Q: Does my field of study matter when it comes to job search?
A: Of course it matters! But instead of asking whether the field of study matters when it comes to job search, the question should be how much impact and to what extent does my field of study affect my chance of getting hired?
Suppose that you study software engineering and you are applying for a marketing role at a company that specializes in building software for other businesses. You may actually have a competitive edge against other candidates since you have an adequate understanding of software!
Now imagine that you want to apply for a marketing role at a retail company that sells baby products. In this case, your chance of out-competing the other candidates are probably lower because software engineering is completely unrelated to baby products. However, you can still secure the job if you do have an abundance of marketing experience up your sleeve. When you have previous marketing experience, you nullify the disadvantage of not having a marketing degree. Note that your degree is not the main factor that employers look at; your degree is only an add-on advantage. Your experience in the field always come first.
Q: What if I still want to have that add-on advantage?
A: Using the same scenario as above, you can easily fill the marketing degree gap through workshops, online courses, acceleration courses, boot camps, etc. You could check out free webinars hosted by marking companies, read marketing books, or simply go online and sign up for marketing blogs and tutorials written by senior marketing leaders from around the world. The thing to note here is that your college/university courses are not the only place you can obtain knowledge and expertise. A marketing certificate and recommendation letter obtained from completing an intensive marketing course could be as valuable as a marketing degree. In some cases even more so as traditional academia can be quite focused on the theoretical while certificate courses and webinars are geared towards professionals that need the knowledge and expertise to run and streamline day-to-day operations and processes.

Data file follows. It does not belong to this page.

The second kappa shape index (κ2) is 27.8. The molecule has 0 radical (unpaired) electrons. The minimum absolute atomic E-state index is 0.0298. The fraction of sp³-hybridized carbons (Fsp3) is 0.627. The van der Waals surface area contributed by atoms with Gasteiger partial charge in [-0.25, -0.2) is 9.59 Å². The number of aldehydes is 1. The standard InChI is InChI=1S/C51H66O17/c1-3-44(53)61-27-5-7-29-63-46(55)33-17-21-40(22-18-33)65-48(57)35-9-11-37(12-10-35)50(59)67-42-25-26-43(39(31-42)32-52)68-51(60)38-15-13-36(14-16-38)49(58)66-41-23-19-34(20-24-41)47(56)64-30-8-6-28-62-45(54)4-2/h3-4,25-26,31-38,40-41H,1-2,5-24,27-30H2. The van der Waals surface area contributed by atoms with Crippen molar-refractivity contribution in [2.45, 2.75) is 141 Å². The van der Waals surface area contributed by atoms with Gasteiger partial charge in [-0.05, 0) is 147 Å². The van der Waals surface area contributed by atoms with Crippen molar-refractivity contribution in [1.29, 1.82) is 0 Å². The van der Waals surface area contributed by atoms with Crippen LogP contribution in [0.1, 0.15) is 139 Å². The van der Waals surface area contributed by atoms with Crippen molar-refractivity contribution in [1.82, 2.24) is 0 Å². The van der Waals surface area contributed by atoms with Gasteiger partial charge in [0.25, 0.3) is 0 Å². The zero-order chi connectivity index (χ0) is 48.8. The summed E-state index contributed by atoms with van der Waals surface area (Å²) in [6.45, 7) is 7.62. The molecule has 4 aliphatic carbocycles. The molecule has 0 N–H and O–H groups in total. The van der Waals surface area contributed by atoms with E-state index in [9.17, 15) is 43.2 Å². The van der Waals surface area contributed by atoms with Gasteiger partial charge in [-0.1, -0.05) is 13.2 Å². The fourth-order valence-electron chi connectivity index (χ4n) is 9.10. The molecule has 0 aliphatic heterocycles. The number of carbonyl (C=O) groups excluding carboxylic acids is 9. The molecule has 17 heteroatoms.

Q: Where can I accumulate relevant experience if it’s unrelated to my field of study?
A: Again, using the same scenario. You could always utilize the resources around you to obtain relevant experience. If you are looking for experience unrelated to your field of study, volunteering is a good place to start. Try applying for the volunteer marketing positions of software engineering clubs, or volunteer at software conferences and workshops for events marketing experience. Volunteers are always in high demand and usually less concerned about your academic background.